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Managing Maskne

Face masks aren’t new to us now. Perhaps if you’d walked into a shop last February and been confronted with hoards of people masked up you’d have had a few questions, however it’s now the norm for us.


A little bit like hankies, we have them in trouser pockets, hanging on our gearsticks’ and in a range of colours to co-ordinate with our outfits – but one think nobody seems to have cracked just yet is how to combat the dreaded maskne.


Actually now immortalized in the Collins Dictionary, ‘maskne’ is defined as:


an outbreak of pustules on the face due to the frequent or prolonged wearing of a mask

Lovely stuff. Even the clearest skin can be prone to skin flare ups due to a range of factors like stress or hormones, but breakouts due to masks are a whole other ball game.

For 26 years I’ve had clear skin with the occasional spot or blackhead on my chin – however in the past year I’ve dealt with more congestion on my cheeks than I ever thought possible!

The combination of makeup, sweat and any bacteria already on your face makes this a real recipe for disaster.


The secret to nipping this in the bud lies in tackling the bacteria early and trying to prevent it from taking hold within pores.


1. Keep your face mask clean.

This really goes without saying, but whipping masks on and off when going between places can allow all kinds of particles to take hold in our masks. On our faces they’d probably be pretty harmless – think of the pollution we encounter every day – but within the pressure-cooker environment of your face mask in the heat it can easily encourage bacteria to take hold within our pores. By making sure to wash your masks and rotate them regularly, you’re not only helping your own health, but the health of your skin too.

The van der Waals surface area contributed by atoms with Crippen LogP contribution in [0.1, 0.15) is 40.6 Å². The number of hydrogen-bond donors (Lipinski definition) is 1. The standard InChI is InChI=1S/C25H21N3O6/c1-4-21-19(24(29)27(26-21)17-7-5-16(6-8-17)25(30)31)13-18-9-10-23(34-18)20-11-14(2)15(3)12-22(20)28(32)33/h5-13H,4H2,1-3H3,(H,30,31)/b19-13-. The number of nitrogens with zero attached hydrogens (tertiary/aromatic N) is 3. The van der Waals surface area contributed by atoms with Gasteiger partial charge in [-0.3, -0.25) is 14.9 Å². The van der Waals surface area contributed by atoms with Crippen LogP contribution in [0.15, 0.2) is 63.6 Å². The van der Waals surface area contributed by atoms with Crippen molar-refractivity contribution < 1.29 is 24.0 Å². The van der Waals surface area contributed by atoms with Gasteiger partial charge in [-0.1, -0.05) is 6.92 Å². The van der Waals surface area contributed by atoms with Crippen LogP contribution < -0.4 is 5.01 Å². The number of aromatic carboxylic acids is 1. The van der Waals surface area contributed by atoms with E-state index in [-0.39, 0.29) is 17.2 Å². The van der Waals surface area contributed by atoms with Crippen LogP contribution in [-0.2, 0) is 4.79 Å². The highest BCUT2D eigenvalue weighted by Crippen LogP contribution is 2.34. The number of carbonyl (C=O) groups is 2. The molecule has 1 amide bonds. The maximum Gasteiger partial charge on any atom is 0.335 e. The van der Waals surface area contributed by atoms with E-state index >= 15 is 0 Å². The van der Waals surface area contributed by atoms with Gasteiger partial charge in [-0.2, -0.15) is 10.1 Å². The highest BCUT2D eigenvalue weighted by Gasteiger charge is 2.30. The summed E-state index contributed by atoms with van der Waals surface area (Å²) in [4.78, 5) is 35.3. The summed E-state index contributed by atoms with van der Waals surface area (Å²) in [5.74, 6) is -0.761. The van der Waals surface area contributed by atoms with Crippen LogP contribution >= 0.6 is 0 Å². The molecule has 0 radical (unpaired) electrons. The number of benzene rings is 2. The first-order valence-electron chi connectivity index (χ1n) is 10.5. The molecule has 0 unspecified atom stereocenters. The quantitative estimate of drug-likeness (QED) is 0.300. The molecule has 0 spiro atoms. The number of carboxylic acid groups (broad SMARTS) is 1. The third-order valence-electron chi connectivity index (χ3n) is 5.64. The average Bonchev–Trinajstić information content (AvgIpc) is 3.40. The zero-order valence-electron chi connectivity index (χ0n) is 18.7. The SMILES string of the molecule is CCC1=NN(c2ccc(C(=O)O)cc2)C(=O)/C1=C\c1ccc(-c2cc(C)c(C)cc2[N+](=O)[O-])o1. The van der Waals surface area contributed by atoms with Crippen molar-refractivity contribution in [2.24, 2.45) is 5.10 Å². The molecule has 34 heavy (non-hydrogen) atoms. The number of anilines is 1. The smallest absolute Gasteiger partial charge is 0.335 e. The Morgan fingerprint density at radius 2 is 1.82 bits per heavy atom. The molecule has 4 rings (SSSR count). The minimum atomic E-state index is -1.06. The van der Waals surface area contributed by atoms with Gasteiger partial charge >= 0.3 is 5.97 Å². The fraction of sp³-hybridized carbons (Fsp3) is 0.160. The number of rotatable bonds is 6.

2. Keeping your skin clean

This doesn’t mean go hard at it with the rough side of a sponge (been there, done that) but ensuring that you’re cleaning the day off your skin adequately will decrease the chances of you dealing with recurring skin issues. Double cleansing has been around for a while but has been popularised in the few years by skincare icon Caroline Hirons, this doesn’t mean you need to strip your skin of oils and get it feeling squeaky clean – but it will naturally shift anything lurking within your pores and help to remove anything brewing.


3. Exfoliation is key

So many people will tell you that you’re doing the devils work for uttering the works ‘facial scrub’, but honestly – I’m here for a good physical exfoliant. Some of the more popular AHA or BHA toners out there do a great job, but are probably too strong for anyone who’s a total novice with acid exfoliation. These work by loosening the ‘glue’ on the cells on the surface of your skin, allowing these to be buffed away and showing brighter, smoother skin. Physical exfoliation gets a bad rep due to products like St Ives Apricot Scrub containing really harsh and irritating ingredients that actually damaged skin more than it cleared it. Exfoliation is a great way to clean pores and eradiate blackheads.


4. Clean your bedding

Well, duh. But seriously, our pillows harbour so much gunk that it doesn’t bear thinking about – we should be changing these far more frequently than we do. I include myself here.


5. Go makeup free

One of the easiest ways to cut down on the junk that can be clogging our pores even building up in the first place is by cutting down on the makeup we were. I actually have found this pretty easy due to a lack of social life, and the face that barely anyone sees my face anyway when I do go out! If this is an absurd notion to you, simple things like making sure to really clean your makeup brushes thoroughly can help to stop bacteria breeding and ending up on your face.


I’m not going to preach about not squeezing spots or extracting your own blackheads, because honestly I’m the worst for it – but as long as you know it’s not recommended you’ll be grand!


What are your own top tips for keeping skin clear through the remainder of mask wearing?

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